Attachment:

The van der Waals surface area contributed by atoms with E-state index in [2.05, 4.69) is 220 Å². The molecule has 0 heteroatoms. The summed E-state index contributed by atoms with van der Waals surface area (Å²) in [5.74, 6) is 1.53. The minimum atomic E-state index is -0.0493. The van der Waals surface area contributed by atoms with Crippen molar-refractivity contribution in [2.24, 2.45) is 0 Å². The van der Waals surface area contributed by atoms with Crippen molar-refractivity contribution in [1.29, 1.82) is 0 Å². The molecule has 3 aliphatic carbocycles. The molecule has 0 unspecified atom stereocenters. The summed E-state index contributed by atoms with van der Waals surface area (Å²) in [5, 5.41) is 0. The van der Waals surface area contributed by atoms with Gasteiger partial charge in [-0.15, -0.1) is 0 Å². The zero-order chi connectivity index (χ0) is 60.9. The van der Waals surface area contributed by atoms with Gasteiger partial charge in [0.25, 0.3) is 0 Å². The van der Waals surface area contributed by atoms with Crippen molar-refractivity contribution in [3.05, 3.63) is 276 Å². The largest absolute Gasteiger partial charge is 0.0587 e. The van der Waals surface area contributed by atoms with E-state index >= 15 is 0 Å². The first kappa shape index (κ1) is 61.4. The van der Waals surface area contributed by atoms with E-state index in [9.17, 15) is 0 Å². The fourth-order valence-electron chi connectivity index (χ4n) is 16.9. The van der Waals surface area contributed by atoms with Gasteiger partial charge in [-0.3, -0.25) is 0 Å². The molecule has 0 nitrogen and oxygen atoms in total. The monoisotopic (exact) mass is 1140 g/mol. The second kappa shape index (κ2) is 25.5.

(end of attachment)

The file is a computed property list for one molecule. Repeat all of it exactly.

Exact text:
The van der Waals surface area contributed by atoms with E-state index in [2.05, 4.69) is 220 Å². The molecule has 0 heteroatoms. The summed E-state index contributed by atoms with van der Waals surface area (Å²) in [5.74, 6) is 1.53. The minimum atomic E-state index is -0.0493. The van der Waals surface area contributed by atoms with Crippen molar-refractivity contribution in [2.24, 2.45) is 0 Å². The van der Waals surface area contributed by atoms with Crippen molar-refractivity contribution in [1.29, 1.82) is 0 Å². The molecule has 3 aliphatic carbocycles. The molecule has 0 unspecified atom stereocenters. The summed E-state index contributed by atoms with van der Waals surface area (Å²) in [5, 5.41) is 0. The van der Waals surface area contributed by atoms with Gasteiger partial charge in [-0.15, -0.1) is 0 Å². The zero-order chi connectivity index (χ0) is 60.9. The van der Waals surface area contributed by atoms with Gasteiger partial charge in [0.25, 0.3) is 0 Å². The van der Waals surface area contributed by atoms with Crippen molar-refractivity contribution in [3.05, 3.63) is 276 Å². The largest absolute Gasteiger partial charge is 0.0587 e. The van der Waals surface area contributed by atoms with E-state index >= 15 is 0 Å². The first kappa shape index (κ1) is 61.4. The van der Waals surface area contributed by atoms with E-state index in [9.17, 15) is 0 Å². The fourth-order valence-electron chi connectivity index (χ4n) is 16.9. The van der Waals surface area contributed by atoms with Gasteiger partial charge in [-0.3, -0.25) is 0 Å². The molecule has 0 nitrogen and oxygen atoms in total. The monoisotopic (exact) mass is 1140 g/mol. The second kappa shape index (κ2) is 25.5.